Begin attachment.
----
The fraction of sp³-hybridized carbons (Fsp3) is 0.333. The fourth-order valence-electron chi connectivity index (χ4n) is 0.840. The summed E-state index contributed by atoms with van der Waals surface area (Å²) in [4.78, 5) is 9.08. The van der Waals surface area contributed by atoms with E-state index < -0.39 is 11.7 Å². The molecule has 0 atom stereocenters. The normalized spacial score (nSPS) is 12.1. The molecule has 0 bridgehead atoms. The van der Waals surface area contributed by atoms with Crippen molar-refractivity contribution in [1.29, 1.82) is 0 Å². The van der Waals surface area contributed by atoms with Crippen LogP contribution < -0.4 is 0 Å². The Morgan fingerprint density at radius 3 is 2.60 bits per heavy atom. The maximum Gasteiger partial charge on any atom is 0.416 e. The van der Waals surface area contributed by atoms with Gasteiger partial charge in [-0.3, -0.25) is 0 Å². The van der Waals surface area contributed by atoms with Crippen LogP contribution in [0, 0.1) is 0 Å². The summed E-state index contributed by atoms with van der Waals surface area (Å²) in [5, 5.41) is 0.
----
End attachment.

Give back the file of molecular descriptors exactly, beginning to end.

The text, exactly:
The fraction of sp³-hybridized carbons (Fsp3) is 0.333. The fourth-order valence-electron chi connectivity index (χ4n) is 0.840. The summed E-state index contributed by atoms with van der Waals surface area (Å²) in [4.78, 5) is 9.08. The van der Waals surface area contributed by atoms with E-state index < -0.39 is 11.7 Å². The molecule has 0 atom stereocenters. The normalized spacial score (nSPS) is 12.1. The molecule has 0 bridgehead atoms. The van der Waals surface area contributed by atoms with Crippen molar-refractivity contribution in [1.29, 1.82) is 0 Å². The van der Waals surface area contributed by atoms with Crippen LogP contribution < -0.4 is 0 Å². The Morgan fingerprint density at radius 3 is 2.60 bits per heavy atom. The maximum Gasteiger partial charge on any atom is 0.416 e. The van der Waals surface area contributed by atoms with Gasteiger partial charge in [-0.3, -0.25) is 0 Å². The van der Waals surface area contributed by atoms with Crippen LogP contribution in [0, 0.1) is 0 Å². The summed E-state index contributed by atoms with van der Waals surface area (Å²) in [5, 5.41) is 0.